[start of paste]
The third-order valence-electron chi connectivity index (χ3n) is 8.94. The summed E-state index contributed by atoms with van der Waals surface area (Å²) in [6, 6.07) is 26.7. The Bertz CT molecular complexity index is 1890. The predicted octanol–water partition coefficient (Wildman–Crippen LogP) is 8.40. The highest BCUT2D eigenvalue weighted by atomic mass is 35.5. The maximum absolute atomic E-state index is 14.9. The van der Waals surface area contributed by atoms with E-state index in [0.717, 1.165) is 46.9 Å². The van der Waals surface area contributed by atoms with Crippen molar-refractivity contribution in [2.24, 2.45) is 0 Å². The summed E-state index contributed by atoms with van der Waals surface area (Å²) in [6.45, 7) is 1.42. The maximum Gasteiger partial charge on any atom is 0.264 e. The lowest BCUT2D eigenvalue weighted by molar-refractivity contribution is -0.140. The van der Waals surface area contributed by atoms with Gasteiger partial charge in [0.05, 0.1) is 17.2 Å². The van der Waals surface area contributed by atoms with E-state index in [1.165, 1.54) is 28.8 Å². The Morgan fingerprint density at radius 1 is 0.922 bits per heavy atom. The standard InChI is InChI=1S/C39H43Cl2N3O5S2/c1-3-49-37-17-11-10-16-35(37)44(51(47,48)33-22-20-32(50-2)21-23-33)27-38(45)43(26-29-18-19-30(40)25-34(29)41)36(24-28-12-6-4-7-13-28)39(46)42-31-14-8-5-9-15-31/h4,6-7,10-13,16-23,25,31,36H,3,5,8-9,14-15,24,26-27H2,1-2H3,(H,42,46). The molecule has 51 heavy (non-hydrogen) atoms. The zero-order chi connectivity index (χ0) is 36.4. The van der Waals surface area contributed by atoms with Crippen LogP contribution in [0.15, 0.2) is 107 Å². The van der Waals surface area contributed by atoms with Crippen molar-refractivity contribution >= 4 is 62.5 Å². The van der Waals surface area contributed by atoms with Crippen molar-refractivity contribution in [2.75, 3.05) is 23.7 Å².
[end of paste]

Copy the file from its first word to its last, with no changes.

The third-order valence-electron chi connectivity index (χ3n) is 8.94. The summed E-state index contributed by atoms with van der Waals surface area (Å²) in [6, 6.07) is 26.7. The Bertz CT molecular complexity index is 1890. The predicted octanol–water partition coefficient (Wildman–Crippen LogP) is 8.40. The highest BCUT2D eigenvalue weighted by atomic mass is 35.5. The maximum absolute atomic E-state index is 14.9. The van der Waals surface area contributed by atoms with E-state index in [0.717, 1.165) is 46.9 Å². The van der Waals surface area contributed by atoms with Crippen molar-refractivity contribution in [2.24, 2.45) is 0 Å². The summed E-state index contributed by atoms with van der Waals surface area (Å²) in [6.45, 7) is 1.42. The maximum Gasteiger partial charge on any atom is 0.264 e. The lowest BCUT2D eigenvalue weighted by molar-refractivity contribution is -0.140. The van der Waals surface area contributed by atoms with Gasteiger partial charge in [0.05, 0.1) is 17.2 Å². The van der Waals surface area contributed by atoms with E-state index in [1.165, 1.54) is 28.8 Å². The Morgan fingerprint density at radius 1 is 0.922 bits per heavy atom. The standard InChI is InChI=1S/C39H43Cl2N3O5S2/c1-3-49-37-17-11-10-16-35(37)44(51(47,48)33-22-20-32(50-2)21-23-33)27-38(45)43(26-29-18-19-30(40)25-34(29)41)36(24-28-12-6-4-7-13-28)39(46)42-31-14-8-5-9-15-31/h4,6-7,10-13,16-23,25,31,36H,3,5,8-9,14-15,24,26-27H2,1-2H3,(H,42,46). The molecule has 51 heavy (non-hydrogen) atoms. The zero-order chi connectivity index (χ0) is 36.4. The van der Waals surface area contributed by atoms with Crippen LogP contribution in [0.15, 0.2) is 107 Å². The van der Waals surface area contributed by atoms with Crippen molar-refractivity contribution >= 4 is 62.5 Å². The van der Waals surface area contributed by atoms with Crippen molar-refractivity contribution in [2.75, 3.05) is 23.7 Å².